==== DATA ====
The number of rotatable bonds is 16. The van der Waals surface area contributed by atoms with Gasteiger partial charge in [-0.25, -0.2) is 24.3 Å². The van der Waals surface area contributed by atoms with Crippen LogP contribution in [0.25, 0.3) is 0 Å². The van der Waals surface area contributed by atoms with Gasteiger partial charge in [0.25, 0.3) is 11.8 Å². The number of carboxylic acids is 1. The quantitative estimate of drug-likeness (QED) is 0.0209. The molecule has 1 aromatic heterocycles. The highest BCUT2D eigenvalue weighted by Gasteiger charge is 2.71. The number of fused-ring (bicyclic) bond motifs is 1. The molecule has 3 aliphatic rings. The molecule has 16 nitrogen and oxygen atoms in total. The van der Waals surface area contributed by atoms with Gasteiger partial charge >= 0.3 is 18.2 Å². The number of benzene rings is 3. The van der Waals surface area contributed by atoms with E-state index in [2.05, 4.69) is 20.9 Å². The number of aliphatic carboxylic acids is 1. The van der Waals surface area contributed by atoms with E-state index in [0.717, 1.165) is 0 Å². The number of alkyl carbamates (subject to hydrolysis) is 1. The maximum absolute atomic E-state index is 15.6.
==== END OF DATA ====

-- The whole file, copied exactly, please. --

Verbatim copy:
The number of rotatable bonds is 16. The van der Waals surface area contributed by atoms with Gasteiger partial charge in [-0.25, -0.2) is 24.3 Å². The van der Waals surface area contributed by atoms with Crippen LogP contribution in [0.25, 0.3) is 0 Å². The van der Waals surface area contributed by atoms with Gasteiger partial charge in [0.25, 0.3) is 11.8 Å². The number of carboxylic acids is 1. The quantitative estimate of drug-likeness (QED) is 0.0209. The molecule has 1 aromatic heterocycles. The highest BCUT2D eigenvalue weighted by Gasteiger charge is 2.71. The number of fused-ring (bicyclic) bond motifs is 1. The molecule has 3 aliphatic rings. The molecule has 16 nitrogen and oxygen atoms in total. The van der Waals surface area contributed by atoms with Gasteiger partial charge >= 0.3 is 18.2 Å². The number of benzene rings is 3. The van der Waals surface area contributed by atoms with E-state index in [2.05, 4.69) is 20.9 Å². The number of aliphatic carboxylic acids is 1. The van der Waals surface area contributed by atoms with E-state index in [0.717, 1.165) is 0 Å². The number of alkyl carbamates (subject to hydrolysis) is 1. The maximum absolute atomic E-state index is 15.6.